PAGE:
• MTV’s Big Hits

    by  • February 11, 2010 • Community Sherpa, Freelance Writing Samples, Writing

    mtvTime Magazine is offering a Top 10 list of MTV’s biggest moments, which got me to thinking a bit about my love/hate relationship with the music video network.

    Beavis and Butthead, Nirvana Unplugged, and The Real World are all on the list. Oddly, only two music videos make the grade: Michael Jackson’s “Thriller” (duh) and the very first video played on MTV, the Buggles “Video Killed the Radio Star.”

    Rio videoI’m a huge fan of 80s New Wave music, and MTV is solely to blame for that. I was there at the beginning, and I can still remember how engrossing those little music films were when I was in high school and college.

    Music videos weren’t really new in 1981 when MTV exploded onto cable television. Musicians with plenty of money were making short films in the 60s and 70s. But it wasn’t until video really began to take over that music video as the basis for a viable television network became reality.

    direstraitsFor me, those early MTV years were fantastic. Music video as a form of creative expression led to some brilliant, beautiful, fun and creative works. The images of Duran Duran’s “Rio”, Wall of Voodoo’s “Mexican Radio,” Dire Straights “Money for Nothing,” Nena’s “99 Luftballons,” and many more still live in my head, reinforced by a few hours on the SiriusXM 80s channel or a RockBand2 session.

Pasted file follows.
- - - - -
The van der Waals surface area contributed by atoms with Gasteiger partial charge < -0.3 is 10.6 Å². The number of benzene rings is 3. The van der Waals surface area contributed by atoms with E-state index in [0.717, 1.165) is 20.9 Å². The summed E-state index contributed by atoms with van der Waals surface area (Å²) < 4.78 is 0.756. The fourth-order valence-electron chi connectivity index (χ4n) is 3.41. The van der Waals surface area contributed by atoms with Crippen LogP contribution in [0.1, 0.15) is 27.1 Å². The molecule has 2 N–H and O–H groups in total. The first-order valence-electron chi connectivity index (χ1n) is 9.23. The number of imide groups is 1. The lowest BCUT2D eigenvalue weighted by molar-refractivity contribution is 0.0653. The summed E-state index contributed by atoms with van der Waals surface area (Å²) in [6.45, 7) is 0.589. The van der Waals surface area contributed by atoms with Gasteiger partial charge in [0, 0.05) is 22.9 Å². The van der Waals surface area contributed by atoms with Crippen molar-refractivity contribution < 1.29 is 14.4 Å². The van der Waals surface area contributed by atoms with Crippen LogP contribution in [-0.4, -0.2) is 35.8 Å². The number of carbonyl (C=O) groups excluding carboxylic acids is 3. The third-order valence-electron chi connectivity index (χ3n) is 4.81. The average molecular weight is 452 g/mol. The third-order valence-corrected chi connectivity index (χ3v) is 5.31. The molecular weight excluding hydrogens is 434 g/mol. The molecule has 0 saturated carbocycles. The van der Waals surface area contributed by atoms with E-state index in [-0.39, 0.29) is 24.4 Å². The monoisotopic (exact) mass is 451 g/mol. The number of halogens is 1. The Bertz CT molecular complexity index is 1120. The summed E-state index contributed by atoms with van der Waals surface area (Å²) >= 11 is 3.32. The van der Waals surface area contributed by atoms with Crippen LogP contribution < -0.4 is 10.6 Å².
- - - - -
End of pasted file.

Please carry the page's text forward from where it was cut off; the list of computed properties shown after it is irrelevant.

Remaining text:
Of course, MTV eventually devolved into a reality TV network. I gave up on it a long time ago. But the music lives on!


    Michael has been writing professionally for print, television and the internet for thirty years. As a Senior Producer at CNN International, he examined the future of technology with dozens of brilliant scientists, philosophers and entrepreneurs on the acclaimed series Future Summit. Before that, in the CNN International newsroom, he helped lead the production of award winning coverage of news like the 9/11 attacks, the invasions of Afghanistan and Iraq, and the devastating 2004 tsunami in Asia. As a director, he has created a dozen short films in the last seven years. He lives with his wife, dog, four cats and two horses in the suburbs of Atlanta.